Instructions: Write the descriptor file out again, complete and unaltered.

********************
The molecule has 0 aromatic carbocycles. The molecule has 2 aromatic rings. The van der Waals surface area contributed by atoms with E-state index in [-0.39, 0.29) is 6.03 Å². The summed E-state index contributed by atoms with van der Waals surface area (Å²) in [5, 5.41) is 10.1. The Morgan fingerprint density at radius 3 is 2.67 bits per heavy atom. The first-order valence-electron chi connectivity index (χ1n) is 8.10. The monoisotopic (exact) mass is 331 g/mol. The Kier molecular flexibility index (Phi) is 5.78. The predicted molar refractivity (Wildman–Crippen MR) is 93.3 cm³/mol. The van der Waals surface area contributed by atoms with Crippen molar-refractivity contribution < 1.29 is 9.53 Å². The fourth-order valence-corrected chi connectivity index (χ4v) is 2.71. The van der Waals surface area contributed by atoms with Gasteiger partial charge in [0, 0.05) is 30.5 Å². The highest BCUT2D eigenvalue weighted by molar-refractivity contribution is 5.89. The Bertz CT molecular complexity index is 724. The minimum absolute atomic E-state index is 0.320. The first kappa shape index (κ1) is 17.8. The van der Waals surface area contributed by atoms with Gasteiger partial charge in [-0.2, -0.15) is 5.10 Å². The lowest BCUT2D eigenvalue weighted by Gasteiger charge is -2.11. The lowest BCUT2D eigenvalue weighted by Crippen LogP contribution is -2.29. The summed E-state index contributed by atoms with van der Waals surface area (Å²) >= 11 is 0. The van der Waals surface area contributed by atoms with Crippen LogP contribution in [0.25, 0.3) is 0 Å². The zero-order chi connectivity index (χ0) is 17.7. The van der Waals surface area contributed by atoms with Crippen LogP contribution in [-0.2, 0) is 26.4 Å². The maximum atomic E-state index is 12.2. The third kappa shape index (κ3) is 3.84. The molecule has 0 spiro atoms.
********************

The molecule has 0 aromatic carbocycles. The molecule has 2 aromatic rings. The van der Waals surface area contributed by atoms with E-state index in [-0.39, 0.29) is 6.03 Å². The summed E-state index contributed by atoms with van der Waals surface area (Å²) in [5, 5.41) is 10.1. The Morgan fingerprint density at radius 3 is 2.67 bits per heavy atom. The first-order valence-electron chi connectivity index (χ1n) is 8.10. The monoisotopic (exact) mass is 331 g/mol. The Kier molecular flexibility index (Phi) is 5.78. The predicted molar refractivity (Wildman–Crippen MR) is 93.3 cm³/mol. The van der Waals surface area contributed by atoms with Crippen molar-refractivity contribution < 1.29 is 9.53 Å². The fourth-order valence-corrected chi connectivity index (χ4v) is 2.71. The van der Waals surface area contributed by atoms with Gasteiger partial charge in [0, 0.05) is 30.5 Å². The highest BCUT2D eigenvalue weighted by molar-refractivity contribution is 5.89. The Bertz CT molecular complexity index is 724. The minimum absolute atomic E-state index is 0.320. The first kappa shape index (κ1) is 17.8. The van der Waals surface area contributed by atoms with Gasteiger partial charge in [-0.2, -0.15) is 5.10 Å². The lowest BCUT2D eigenvalue weighted by Gasteiger charge is -2.11. The lowest BCUT2D eigenvalue weighted by Crippen LogP contribution is -2.29. The summed E-state index contributed by atoms with van der Waals surface area (Å²) >= 11 is 0. The van der Waals surface area contributed by atoms with Crippen LogP contribution in [0.25, 0.3) is 0 Å². The zero-order chi connectivity index (χ0) is 17.7. The van der Waals surface area contributed by atoms with Crippen LogP contribution in [-0.2, 0) is 26.4 Å². The maximum atomic E-state index is 12.2. The third kappa shape index (κ3) is 3.84. The molecule has 0 spiro atoms.